“This means that hiring and retaining labor is an ongoing challenge for food manufacturers,” says Bhageria. “And that results in manufacturers running severely under-capacity, which is often their main pain point.”

To address these issues, Chef Robotics developed its AI-enabled robotic Chef. Unlike traditional robotic depositors, Chef mimics the flexibility of human pick-and-place motions by using AI (artificial intelligence) to sense where in a pan of food to pick from as well as locating food trays on a conveyor and where to place food in them. This AI technology, alongside interchangeable utensils, allows Chef to be as flexible as a human, according to Bhageria.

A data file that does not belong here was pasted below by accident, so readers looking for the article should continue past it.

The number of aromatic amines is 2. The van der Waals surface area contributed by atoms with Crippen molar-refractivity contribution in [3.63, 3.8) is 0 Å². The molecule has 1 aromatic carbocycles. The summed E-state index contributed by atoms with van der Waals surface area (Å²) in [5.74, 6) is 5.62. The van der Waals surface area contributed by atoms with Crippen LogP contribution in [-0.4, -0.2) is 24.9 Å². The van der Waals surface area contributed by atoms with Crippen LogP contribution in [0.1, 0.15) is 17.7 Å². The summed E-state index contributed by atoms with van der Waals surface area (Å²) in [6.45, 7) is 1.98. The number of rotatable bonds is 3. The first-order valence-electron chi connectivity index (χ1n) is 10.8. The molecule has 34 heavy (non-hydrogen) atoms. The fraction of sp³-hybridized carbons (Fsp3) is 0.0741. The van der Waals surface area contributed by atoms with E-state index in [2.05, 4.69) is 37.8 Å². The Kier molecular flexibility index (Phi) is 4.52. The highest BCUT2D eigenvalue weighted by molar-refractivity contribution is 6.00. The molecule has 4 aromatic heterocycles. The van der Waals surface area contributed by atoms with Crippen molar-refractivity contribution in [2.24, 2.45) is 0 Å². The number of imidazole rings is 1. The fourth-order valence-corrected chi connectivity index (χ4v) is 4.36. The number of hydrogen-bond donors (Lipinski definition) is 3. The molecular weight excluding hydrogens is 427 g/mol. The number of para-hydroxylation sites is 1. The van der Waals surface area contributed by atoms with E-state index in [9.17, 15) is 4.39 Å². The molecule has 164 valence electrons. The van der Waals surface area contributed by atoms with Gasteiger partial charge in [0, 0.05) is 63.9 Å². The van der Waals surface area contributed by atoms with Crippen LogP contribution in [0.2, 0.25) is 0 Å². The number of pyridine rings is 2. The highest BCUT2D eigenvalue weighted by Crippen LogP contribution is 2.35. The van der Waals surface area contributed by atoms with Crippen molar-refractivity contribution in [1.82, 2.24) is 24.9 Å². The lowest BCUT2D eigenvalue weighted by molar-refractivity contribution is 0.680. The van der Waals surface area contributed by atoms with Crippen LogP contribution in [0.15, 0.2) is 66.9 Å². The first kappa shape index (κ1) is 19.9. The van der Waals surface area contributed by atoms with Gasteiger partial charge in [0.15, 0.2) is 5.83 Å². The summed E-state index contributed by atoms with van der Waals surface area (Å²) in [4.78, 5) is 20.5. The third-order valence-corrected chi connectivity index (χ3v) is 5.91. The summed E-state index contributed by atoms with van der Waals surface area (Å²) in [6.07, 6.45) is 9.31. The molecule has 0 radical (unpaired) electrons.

“Chef can pick the vast majority of scoopable ingredients a human can, be as consistent as a person, work with any portion size, place components anywhere on the tray in a precise manner, work with almost all trays and work with almost all conveyors,” he says.

How Chef works

To create its Chef system, Chef Robotics uses off-the-shelf hardware. Bhageria says, with this approach, Chef Robotics works much like a system integrator. The difference is that, instead of being a hardware-driven company like many integrators, Chef Robotics is an AI and software-driven company.

“Our system is an articulated cobot arm, a couple of RGBD cameras (which provide depth and color capabilities), two trays with electrical components and a dashboard (HMI). It's a very simple system,” he says. “We are making an AI system that allows us to take commoditized hardware and make it flexible. By flexible I mean that the same system can go from handling rice to handling a sauce or chili the same day with each of these ingredients being of different portion sizes and being placed into different compartments or even different types of trays.”